Brunt: Why we can’t quit the NFL

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We just can’t quit it—and it’s a very big “we,” judging by the numbers.

The largest television audience in the history of the United States and more than eight million viewers in Canada—dwarfing everything here outside of a gold-medal hockey game—plus who knows how many people in other corners of the planet, tuned in to watch the 49th Super Bowl.

That’s a testament to the event itself, of course, which always comes with an extraordinary amount of hype, no matter what the matchup. This time, all of the stars aligned—a defending champion versus a dynastic team, good guys and especially bad guys aplenty—and the crazy finish meant that no one was walking away before the end.

But it is even more of a testament to the invulnerability of sport as entertainment/cultural conversation/belief system/narcotic.

You can’t kill it. You just can’t.

If you could, then the National Football League’s just-concluded season horribilis surely would have at least made a dent.

Not on the field—on the field, the entertainment value was pretty darned high. But there were so many off-field issues, so many reasons that a fan might have been moved to make an ethical decision to turn away from the league, that it almost became farce.

Is there anyone left out there who doesn’t believe that football causes brain damage, that those who play the game starting as kids and continuing on to its highest level enjoy worse prospects for a long, healthy life than the non-footballing rest of us? Most casual fans have heard of CTE, know about League of Denial, know about the sad ends of players like Junior Seau—and even if those dots can’t be absolutely connected, even if the impetus to commit suicide is ultimately unknowable, it
has to at least make one consider the toll taken.

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Yet the institution that is the NFL doesn’t seem all that concerned, given the allegations of ethical impropriety among some team doctors, given the settlement of a lawsuit launched by veteran players that will pay them a pittance, and that only in very specific circumstances. And during this past, thrilling playoff run, it was hard to miss both Russell Wilson and Julian Edelman absorbing horrific head shots on the field, looking momentarily stunned, shaking off the cobwebs just the way players did in the bad old days when their bells were rung, and then returning to action with no evidence of a lengthy concussion protocol being enacted.

So there’s that—though history has proven again and again that whatever the moral outrage in the moment, human beings are more than willing to let other human beings hurt themselves for our amusement. Boxers have been beaten to death in the ring on national television and that wasn’t enough to destroy that sport (it is failing now for an entirely separate set of reasons …), so concussions and brain damage aren’t going to be enough to critically wound something far more popular.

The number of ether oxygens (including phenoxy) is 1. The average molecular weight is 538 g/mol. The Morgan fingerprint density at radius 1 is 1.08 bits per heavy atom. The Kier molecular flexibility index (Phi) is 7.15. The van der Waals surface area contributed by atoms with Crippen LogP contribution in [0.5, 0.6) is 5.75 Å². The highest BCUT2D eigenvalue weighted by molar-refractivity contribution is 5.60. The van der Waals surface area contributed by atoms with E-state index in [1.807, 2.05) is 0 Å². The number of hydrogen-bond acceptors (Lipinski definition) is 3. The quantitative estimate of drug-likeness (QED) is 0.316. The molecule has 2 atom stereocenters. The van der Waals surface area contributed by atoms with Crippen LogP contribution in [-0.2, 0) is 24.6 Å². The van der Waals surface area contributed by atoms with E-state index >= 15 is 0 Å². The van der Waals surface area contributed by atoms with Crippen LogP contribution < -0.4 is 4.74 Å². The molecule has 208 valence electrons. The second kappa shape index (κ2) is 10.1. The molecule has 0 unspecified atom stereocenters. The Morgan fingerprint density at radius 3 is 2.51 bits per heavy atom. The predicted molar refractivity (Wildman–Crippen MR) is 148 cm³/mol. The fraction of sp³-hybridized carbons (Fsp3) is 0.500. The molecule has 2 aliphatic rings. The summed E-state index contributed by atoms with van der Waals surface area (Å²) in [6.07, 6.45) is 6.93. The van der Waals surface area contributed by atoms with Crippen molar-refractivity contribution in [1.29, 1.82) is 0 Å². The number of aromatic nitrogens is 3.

There was also the NFL’s tin ear, personified by commissioner Roger Goodell, who this year managed to make a hash of an issue as clear-cut as domestic violence while coming down hard on dope smokers, end-zone celebrators and those who don’t wear their uniforms right. Watching Goodell lurch between bumbling and condescending couldn’t have reassured the fan base.

During the lead-in to the big game itself, there was the spectre of Those Cheating Patriots doing it again, this time with deflated footballs, and Marshawn Lynch either flipping the bird at the entire football-watching world or engaging in an elaborate bit of Andy Kaufmanesque performance art.

To top it off, on the day after the Super Bowl, an ex-player was busted for soliciting a prostitute, a current player was released after being charged with animal cruelty and the Browns revealed that Johnny Football was in rehab.

There is nothing much to love about these guys and their corporate masters. Except the game.

And games matter to us. They matter more now than at any other time in human history. Maybe spectator sport isn’t quite as integral to our culture as it was for Mayans or the Romans, but measured by numbers and measured by dollars, it has to be pretty darned close.

Why? Well that’s a tougher one. The power of a communal experience, the desire for a common faith, the need to be distracted from all of that real world stuff while still investing passion and embracing a rooting interest and becoming part of something larger simply by wearing the colours and tuning in?

We need that, it seems. We need it desperately.

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